October 24, 2018

Maintaining Results

Maintaining Results

Recently, at my current project, we have been going on a journey to make impactful, sustainable improvements to the team and the way we work. This has mainly been facilitated through sprint retrospectives and while the ideas that are generated in the discussion are great, I'm finding that we aren't really sticking to them and tend to forget them, thereby negating their potential entirely.

After some research, I came across the following list which I quite liked. Although it wasn't directed at software development, I still thought it was quite applicable, so that is what I would like to share with you.

Maintaining Results, Step-By-Step

For me, the improvements that are the best suited for the list below are the "longer term" goals. By this I mean ones which will require a cultural shift in the way things are done. For example, one of the items that we identified as part of the retrospective was that tasks aren't broken up sufficiently into smaller chunks, and as a result, they sit in progress for days at a time, thereby not reflecting the true work that is being done.

1. Identify one thing to improve on
Currently, we have about 2-3 items to improve on per sprint. Sometimes they are short actions which take very little time to achieve and can be done as an actual task in the sprint. However, the bulk of the improvements are longer term, cultural ones, like the one I mentioned above. Looking back at it, maybe having 2-3 of those changes was overly ambitious and we should be just improving one thing at a time.

The reasoning for doing this is that it allows you to focus on one thing and makes it much easier to achieve. This lessens the chance that it will be forgotten as there aren't any other things to remember.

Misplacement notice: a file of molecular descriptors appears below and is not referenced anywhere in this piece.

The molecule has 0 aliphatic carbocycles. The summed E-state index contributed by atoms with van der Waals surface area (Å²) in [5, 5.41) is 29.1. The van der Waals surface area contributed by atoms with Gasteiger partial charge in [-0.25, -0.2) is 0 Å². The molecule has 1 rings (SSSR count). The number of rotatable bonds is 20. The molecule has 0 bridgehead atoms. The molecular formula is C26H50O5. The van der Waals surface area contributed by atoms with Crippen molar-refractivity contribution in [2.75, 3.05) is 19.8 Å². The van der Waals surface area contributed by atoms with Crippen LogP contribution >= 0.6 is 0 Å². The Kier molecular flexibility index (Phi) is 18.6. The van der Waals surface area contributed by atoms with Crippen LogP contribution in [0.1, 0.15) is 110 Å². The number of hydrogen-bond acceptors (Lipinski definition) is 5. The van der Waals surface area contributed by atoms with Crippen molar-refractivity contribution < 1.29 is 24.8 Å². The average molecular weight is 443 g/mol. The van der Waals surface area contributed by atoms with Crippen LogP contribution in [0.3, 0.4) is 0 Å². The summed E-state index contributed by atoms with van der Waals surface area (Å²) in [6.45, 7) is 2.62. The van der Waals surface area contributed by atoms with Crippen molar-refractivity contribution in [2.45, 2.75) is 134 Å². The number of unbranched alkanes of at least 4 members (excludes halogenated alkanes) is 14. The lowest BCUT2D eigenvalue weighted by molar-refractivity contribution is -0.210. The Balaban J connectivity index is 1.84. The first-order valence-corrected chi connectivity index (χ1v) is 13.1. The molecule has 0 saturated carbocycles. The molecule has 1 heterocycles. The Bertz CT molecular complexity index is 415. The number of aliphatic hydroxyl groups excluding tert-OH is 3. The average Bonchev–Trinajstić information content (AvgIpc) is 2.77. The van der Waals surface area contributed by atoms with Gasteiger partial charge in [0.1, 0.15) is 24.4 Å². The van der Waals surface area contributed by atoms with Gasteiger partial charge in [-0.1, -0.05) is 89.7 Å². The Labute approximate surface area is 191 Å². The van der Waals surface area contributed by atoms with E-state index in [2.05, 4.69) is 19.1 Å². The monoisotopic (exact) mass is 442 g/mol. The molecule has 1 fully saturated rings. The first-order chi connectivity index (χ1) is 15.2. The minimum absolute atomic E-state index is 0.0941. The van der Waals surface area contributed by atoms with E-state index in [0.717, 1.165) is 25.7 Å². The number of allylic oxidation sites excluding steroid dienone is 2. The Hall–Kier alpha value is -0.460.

2. What daily behaviour will make you better at this?

The next step is to identify a daily behaviour, that takes at most 15 minutes, which ensures that you are becoming better at this. It needs to be short so that it will be quick to do, thereby making it more likely that it will be done. Small changes like this will, over time, become sustained behaviours.

If we continue with the example above, the daily behaviour would be to create a daily reminder before standup to ensure that our tasks are broken down sufficiently and the board is up to date.

3. How can you measure that you are becoming better?
As I have talked about before, if you can't measure it you can't track your progress to see if you are becoming better. You need to identify ways in which you can see if you are improving or not.

In our example, the measurement would be to see if people's tasks and current status are reflecting the actual work that they are doing and that there is movement happening on the board.

4. What fast, consistent feedback can you get?
As per the agile mindset, getting fast feedback is an essential ingredient to improving. You need to get quick, consistent feedback from other people to ensure that it isn't just your own bias making you believe that things are improving. If you are using this method for some personal improvement, tell the people on the team, so they are aware of it and will provide feedback.

The key here is for the external feedback to be fast and consistent. If feedback takes to long for people to give, they won't do it and it needs to be regular to have those checkpoints along the way.

In our example, we could have a quick checkpoint after standup every week on a Friday, to see how everyone thinks we are tracking and if improvements are actually being realized.

I'm going to be trying out the steps listed above over the next few weeks to see how it goes and identify if it is effective.

Until next time...keep learning!